NHS Greater Glasgow and Clyde issued a statement making clear that staff and patients should be able to access services free from intimidation or harassment.
In Scotland over 98 per cent of abortions are carried out by the NHS, on NHS premises.
The Scottish government has given a commitment to continuing with this approach.
However, research over the last couple of years in Scotland has identified a serious gap in NHS service provision, under the terms of the 1967 Abortion Act.
For women seeking later terminations, NHS Scotland cannot provide the services needed in most cases, and women are required to travel to England, adding travel costs, isolation and stress at a very difficult time.
STUC Women’s Conference last year agreed this was unacceptable and a campaigning priority which will be raised again with Cabinet Secretary for Health and Sport Shona Robison MSP.
Access to free safe and legal contraceptive advice, services and abortions was always of particular importance to working-class women and their families, with no access to private financial assistance. This was understood by some practitioners in Scotland too.
Dugald Baird, working as a registrar in Glasgow in the 1920s, believed that while medical professionals should be involved in the termination of pregnancies, the final decision rested with the woman.
Interestingly, prior to 1967, under the common law of Scotland, it had been possible for a doctor to terminate a pregnancy after due consultation with other professionals and if acting in good faith in the interests of the woman, although it was arguably still technically illegal. But there were no prosecutions in Scotland.
Baird in 1936 moved to take up the chair of midwifery in Aberdeen University. Aberdeen had developed a more liberal approach to sexual health services and to abortion provision using the common law framework, and he worked closely with the Abortion Law Reform Association nationally.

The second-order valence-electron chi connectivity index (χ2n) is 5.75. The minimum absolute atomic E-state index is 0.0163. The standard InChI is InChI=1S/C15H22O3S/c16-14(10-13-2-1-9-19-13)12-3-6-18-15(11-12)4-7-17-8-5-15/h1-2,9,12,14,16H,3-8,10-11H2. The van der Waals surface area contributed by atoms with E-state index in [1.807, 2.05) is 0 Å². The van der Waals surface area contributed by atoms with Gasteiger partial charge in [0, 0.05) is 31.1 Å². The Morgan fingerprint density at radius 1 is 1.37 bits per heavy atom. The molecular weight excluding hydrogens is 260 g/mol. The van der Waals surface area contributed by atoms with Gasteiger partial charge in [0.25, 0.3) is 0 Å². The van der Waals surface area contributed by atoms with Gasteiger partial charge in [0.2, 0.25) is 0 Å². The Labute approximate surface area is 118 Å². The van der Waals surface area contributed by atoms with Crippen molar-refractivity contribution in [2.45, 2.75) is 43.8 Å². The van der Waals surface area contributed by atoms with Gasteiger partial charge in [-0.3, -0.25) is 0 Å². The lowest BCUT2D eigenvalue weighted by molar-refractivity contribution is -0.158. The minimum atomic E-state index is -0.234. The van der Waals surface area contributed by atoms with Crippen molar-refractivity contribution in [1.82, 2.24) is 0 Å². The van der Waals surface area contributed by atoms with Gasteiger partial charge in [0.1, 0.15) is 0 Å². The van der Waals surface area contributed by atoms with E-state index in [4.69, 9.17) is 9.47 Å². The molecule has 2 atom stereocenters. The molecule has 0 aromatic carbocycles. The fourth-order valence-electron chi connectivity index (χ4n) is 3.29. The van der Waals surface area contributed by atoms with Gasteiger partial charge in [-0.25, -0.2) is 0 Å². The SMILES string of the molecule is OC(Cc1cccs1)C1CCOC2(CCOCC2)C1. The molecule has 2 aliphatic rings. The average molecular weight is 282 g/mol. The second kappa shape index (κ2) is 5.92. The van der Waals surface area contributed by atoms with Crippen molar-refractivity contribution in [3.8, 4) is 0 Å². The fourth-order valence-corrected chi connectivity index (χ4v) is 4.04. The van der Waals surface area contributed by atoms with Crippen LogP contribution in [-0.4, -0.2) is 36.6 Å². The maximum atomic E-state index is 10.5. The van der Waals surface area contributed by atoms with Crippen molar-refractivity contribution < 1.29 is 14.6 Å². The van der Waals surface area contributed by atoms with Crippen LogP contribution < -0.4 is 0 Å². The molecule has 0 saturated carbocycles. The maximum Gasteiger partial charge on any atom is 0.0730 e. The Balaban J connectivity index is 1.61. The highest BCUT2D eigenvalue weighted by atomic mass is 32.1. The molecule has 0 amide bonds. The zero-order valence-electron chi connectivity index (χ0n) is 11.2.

Aberdeen was held up as a good example as the campaign sought to persuade MPs to support David Steel’s Bill in 1967, and Baird argued successfully, along with others, for wording the legislation in a way which did not separate social from medical factors.
The Scottish Parliament now takes on responsibility for abortion law. The context is one of majority parliamentary and public support in Scotland for legal safe abortion on the NHS.
This is a credit to all who have spoken up for women’s rights in the past, despite challenges and obstructions.
While concerns about abortion services differing across borders will remain, there is now time to reflect and discuss how best to ensure women can make their own decisions about their lives, making improvements in services as we also learn from the past.
Ann Henderson, Abortion Rights Committee Scotland
- Ann Henderson is STUC assistant secretary and a member of the Abortion Rights executive committee and of the Abortion Rights Committee Scotland.
- If you would like to get involved in the 50th Anniversary events or have any memories or proposals to contribute from your own workplace, family or community, email email@example.com. Abortion Rights Scotland and local groups in Edinburgh, Dundee and Glasgow can be contacted at firstname.lastname@example.org.
This article was originally published in Morning Star